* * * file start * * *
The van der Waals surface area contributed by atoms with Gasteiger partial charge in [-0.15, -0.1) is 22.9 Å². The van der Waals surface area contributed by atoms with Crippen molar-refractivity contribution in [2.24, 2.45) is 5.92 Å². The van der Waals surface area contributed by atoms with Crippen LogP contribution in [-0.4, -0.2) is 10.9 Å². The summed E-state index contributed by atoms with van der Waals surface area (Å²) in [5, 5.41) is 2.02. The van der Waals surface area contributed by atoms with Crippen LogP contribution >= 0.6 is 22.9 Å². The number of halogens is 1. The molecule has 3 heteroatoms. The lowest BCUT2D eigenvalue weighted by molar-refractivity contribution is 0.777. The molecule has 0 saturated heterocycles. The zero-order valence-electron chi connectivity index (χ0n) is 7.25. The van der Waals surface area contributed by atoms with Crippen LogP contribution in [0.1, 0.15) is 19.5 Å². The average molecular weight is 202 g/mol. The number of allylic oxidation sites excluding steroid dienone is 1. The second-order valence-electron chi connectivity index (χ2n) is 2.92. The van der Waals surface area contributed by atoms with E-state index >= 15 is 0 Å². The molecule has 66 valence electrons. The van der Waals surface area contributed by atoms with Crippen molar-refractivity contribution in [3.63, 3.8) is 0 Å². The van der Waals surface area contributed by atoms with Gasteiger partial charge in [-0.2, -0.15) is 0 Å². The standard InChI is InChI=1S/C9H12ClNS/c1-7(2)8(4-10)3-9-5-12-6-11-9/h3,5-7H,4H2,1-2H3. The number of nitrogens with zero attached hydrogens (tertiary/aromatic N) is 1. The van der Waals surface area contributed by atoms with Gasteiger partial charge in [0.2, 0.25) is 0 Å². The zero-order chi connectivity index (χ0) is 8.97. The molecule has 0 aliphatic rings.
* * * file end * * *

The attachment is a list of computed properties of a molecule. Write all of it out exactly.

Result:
The van der Waals surface area contributed by atoms with Gasteiger partial charge in [-0.15, -0.1) is 22.9 Å². The van der Waals surface area contributed by atoms with Crippen molar-refractivity contribution in [2.24, 2.45) is 5.92 Å². The van der Waals surface area contributed by atoms with Crippen LogP contribution in [-0.4, -0.2) is 10.9 Å². The summed E-state index contributed by atoms with van der Waals surface area (Å²) in [5, 5.41) is 2.02. The van der Waals surface area contributed by atoms with Crippen LogP contribution >= 0.6 is 22.9 Å². The number of halogens is 1. The molecule has 3 heteroatoms. The lowest BCUT2D eigenvalue weighted by molar-refractivity contribution is 0.777. The molecule has 0 saturated heterocycles. The zero-order valence-electron chi connectivity index (χ0n) is 7.25. The van der Waals surface area contributed by atoms with Crippen LogP contribution in [0.1, 0.15) is 19.5 Å². The average molecular weight is 202 g/mol. The number of allylic oxidation sites excluding steroid dienone is 1. The second-order valence-electron chi connectivity index (χ2n) is 2.92. The van der Waals surface area contributed by atoms with E-state index >= 15 is 0 Å². The molecule has 66 valence electrons. The van der Waals surface area contributed by atoms with Crippen molar-refractivity contribution in [3.63, 3.8) is 0 Å². The van der Waals surface area contributed by atoms with Gasteiger partial charge in [-0.2, -0.15) is 0 Å². The standard InChI is InChI=1S/C9H12ClNS/c1-7(2)8(4-10)3-9-5-12-6-11-9/h3,5-7H,4H2,1-2H3. The number of nitrogens with zero attached hydrogens (tertiary/aromatic N) is 1. The van der Waals surface area contributed by atoms with Gasteiger partial charge in [0.2, 0.25) is 0 Å². The zero-order chi connectivity index (χ0) is 8.97. The molecule has 0 aliphatic rings.